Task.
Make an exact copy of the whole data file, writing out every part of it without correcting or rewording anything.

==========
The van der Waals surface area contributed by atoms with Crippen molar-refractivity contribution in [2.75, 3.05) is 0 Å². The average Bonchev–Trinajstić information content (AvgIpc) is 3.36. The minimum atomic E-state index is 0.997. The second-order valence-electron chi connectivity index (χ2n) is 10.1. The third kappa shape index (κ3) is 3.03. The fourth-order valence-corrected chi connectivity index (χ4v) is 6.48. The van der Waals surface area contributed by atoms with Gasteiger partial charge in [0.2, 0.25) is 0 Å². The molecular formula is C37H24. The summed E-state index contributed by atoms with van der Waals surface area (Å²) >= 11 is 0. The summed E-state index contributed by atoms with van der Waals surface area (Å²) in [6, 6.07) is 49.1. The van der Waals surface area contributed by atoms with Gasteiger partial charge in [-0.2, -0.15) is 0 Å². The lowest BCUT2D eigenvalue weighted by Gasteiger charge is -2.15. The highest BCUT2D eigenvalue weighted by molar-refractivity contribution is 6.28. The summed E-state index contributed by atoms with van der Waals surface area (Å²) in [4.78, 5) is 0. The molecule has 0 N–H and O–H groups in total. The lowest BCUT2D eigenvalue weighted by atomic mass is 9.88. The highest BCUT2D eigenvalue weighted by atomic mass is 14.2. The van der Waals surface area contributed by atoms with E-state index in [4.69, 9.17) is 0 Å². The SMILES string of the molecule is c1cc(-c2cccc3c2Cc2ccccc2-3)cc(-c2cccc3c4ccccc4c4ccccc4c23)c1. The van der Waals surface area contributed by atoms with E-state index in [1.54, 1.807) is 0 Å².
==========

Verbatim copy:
The van der Waals surface area contributed by atoms with Crippen molar-refractivity contribution in [2.75, 3.05) is 0 Å². The average Bonchev–Trinajstić information content (AvgIpc) is 3.36. The minimum atomic E-state index is 0.997. The second-order valence-electron chi connectivity index (χ2n) is 10.1. The third kappa shape index (κ3) is 3.03. The fourth-order valence-corrected chi connectivity index (χ4v) is 6.48. The van der Waals surface area contributed by atoms with Gasteiger partial charge in [0.2, 0.25) is 0 Å². The molecular formula is C37H24. The summed E-state index contributed by atoms with van der Waals surface area (Å²) >= 11 is 0. The summed E-state index contributed by atoms with van der Waals surface area (Å²) in [6, 6.07) is 49.1. The van der Waals surface area contributed by atoms with Gasteiger partial charge in [-0.2, -0.15) is 0 Å². The lowest BCUT2D eigenvalue weighted by Gasteiger charge is -2.15. The highest BCUT2D eigenvalue weighted by molar-refractivity contribution is 6.28. The summed E-state index contributed by atoms with van der Waals surface area (Å²) in [4.78, 5) is 0. The molecule has 0 N–H and O–H groups in total. The lowest BCUT2D eigenvalue weighted by atomic mass is 9.88. The highest BCUT2D eigenvalue weighted by atomic mass is 14.2. The van der Waals surface area contributed by atoms with E-state index in [4.69, 9.17) is 0 Å². The SMILES string of the molecule is c1cc(-c2cccc3c2Cc2ccccc2-3)cc(-c2cccc3c4ccccc4c4ccccc4c23)c1. The van der Waals surface area contributed by atoms with E-state index in [1.54, 1.807) is 0 Å².